Trustee leaders said Roberts shuffled money between seminary accounts and misused designated funds in order to mislead trustees, auditors and SBC officials about the school’s true financial status.
Trustee Gene Downing, the chair in 2007, said Roberts has always had a problem misleading the trustees, particularly about finances. “That’s been going on since the day he got there,” he said. “That’s always been the case.”
Improper use of government Pell grants could prove costly if the U.S. Department of Education insists the money be paid back or imposes fines, which could reach $500,000. The DOE reportedly said the seminary’s Fusion program for prospective missionaries should not have qualified for the grants, because too many students dropped out without completing a bachelor’s degree.
The seminary also is reportedly in violation of Southern Baptist Convention regulations that require the school to keep in reserve enough money to cover operating expenses for three months. For Midwestern that would be about $2.5 million.
Additionally, Roberts used seminary funds for trips that some trustees say were personal. He took two trips to Pakistan during which he visited his son. He and his wife went to Africa, trustees said, and he arranged just one opportunity to preach. It was reportedly during that trip that he informed the staff of a 20 percent across-the-board spending cut and one mandatory day off a week without pay.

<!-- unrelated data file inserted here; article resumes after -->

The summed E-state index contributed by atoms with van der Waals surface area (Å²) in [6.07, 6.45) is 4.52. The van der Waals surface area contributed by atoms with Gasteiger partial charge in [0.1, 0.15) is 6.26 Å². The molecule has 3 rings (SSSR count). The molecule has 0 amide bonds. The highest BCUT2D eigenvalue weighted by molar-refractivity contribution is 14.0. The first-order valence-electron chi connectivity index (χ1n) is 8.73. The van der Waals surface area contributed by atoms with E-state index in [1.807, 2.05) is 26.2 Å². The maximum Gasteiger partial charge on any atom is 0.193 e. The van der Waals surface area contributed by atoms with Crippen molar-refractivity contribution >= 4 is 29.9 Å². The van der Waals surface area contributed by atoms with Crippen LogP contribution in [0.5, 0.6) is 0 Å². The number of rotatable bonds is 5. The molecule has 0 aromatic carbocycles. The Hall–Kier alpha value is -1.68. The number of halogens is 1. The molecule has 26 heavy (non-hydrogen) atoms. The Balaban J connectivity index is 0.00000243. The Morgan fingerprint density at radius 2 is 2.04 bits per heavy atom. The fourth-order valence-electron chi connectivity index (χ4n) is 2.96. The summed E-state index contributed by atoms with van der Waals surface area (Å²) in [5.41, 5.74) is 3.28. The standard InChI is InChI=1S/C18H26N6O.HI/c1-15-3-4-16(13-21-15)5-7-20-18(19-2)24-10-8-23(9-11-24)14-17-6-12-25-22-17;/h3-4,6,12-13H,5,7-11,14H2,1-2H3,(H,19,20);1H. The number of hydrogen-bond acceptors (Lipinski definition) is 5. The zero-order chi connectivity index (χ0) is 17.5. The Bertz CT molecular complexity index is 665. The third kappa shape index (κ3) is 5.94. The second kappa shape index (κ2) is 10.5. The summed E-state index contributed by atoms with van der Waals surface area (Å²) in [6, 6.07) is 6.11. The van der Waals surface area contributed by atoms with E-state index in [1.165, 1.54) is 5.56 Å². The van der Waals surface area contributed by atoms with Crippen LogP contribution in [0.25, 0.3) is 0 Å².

Not all the problems with Roberts’ leadership are financial, trustees said. The former president was described as a “micromanager” who intimidated or fired employees who disagree with him. The seminary has had 11 chief financial officers during Roberts’ 11 years as president — three in the last 12 months.
Rich Hastings, one of the trustees supportive of Roberts, said he did not believe allegations of intimidation. “I do believe that he has fired people,” Hastings said Feb. 5. "People who have been fired frequently say things that are not true.”
Roberts was elected in 2001 as the fourth president of the Kansas City-based Southern Baptist seminary founded in 1957. He came to Midwestern after seven years at the SBC North American Mission Board and its forerunner, the Home Mission Board, first as director of the interfaith evangelism department and later as vice president.
Roberts taught missions and evangelism at Southern Baptist Theological Seminary and Southeastern Baptist Theological Seminary. He was acting dean of Emmanuel Baptist Seminary and University in Oradea, Romania, 1992-1994, and was a pastor in England, Germany and Belgium.
He is a graduate of Georgetown College in Kentucky and Southern Baptist Theological Seminary. He earned his doctorate from the Free University of Amsterdam. His father, Ray Roberts, was a church planter and the first executive director of the State Convention of Baptists in Ohio.
Roberts is the author of several books, including Mormonism Unmasked and The Counterfeit Gospel of Mormonism.
Greg Warner is former executive editor of Associated Baptist Press.
Seminary trustees to confront president over audit, management issues